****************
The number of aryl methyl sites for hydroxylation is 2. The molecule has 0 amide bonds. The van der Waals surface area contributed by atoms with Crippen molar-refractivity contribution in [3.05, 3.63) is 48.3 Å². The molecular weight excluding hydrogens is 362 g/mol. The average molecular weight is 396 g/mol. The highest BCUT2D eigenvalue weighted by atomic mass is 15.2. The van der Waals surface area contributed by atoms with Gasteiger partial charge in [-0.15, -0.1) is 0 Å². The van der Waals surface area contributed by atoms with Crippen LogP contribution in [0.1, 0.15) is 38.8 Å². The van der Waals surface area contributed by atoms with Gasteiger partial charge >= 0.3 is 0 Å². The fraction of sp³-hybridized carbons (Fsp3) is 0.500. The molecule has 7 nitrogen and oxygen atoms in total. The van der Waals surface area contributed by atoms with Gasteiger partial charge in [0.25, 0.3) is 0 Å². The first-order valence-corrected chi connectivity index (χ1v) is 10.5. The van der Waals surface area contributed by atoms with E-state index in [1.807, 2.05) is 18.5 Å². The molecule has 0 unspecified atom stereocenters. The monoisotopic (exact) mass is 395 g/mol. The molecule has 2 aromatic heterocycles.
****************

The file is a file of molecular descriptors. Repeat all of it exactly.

The number of aryl methyl sites for hydroxylation is 2. The molecule has 0 amide bonds. The van der Waals surface area contributed by atoms with Crippen molar-refractivity contribution in [3.05, 3.63) is 48.3 Å². The molecular weight excluding hydrogens is 362 g/mol. The average molecular weight is 396 g/mol. The highest BCUT2D eigenvalue weighted by atomic mass is 15.2. The van der Waals surface area contributed by atoms with Gasteiger partial charge in [-0.15, -0.1) is 0 Å². The van der Waals surface area contributed by atoms with Crippen LogP contribution in [0.1, 0.15) is 38.8 Å². The van der Waals surface area contributed by atoms with Gasteiger partial charge >= 0.3 is 0 Å². The fraction of sp³-hybridized carbons (Fsp3) is 0.500. The molecule has 7 nitrogen and oxygen atoms in total. The van der Waals surface area contributed by atoms with Gasteiger partial charge in [0.25, 0.3) is 0 Å². The first-order valence-corrected chi connectivity index (χ1v) is 10.5. The van der Waals surface area contributed by atoms with E-state index in [1.807, 2.05) is 18.5 Å². The molecule has 0 unspecified atom stereocenters. The monoisotopic (exact) mass is 395 g/mol. The molecule has 2 aromatic heterocycles.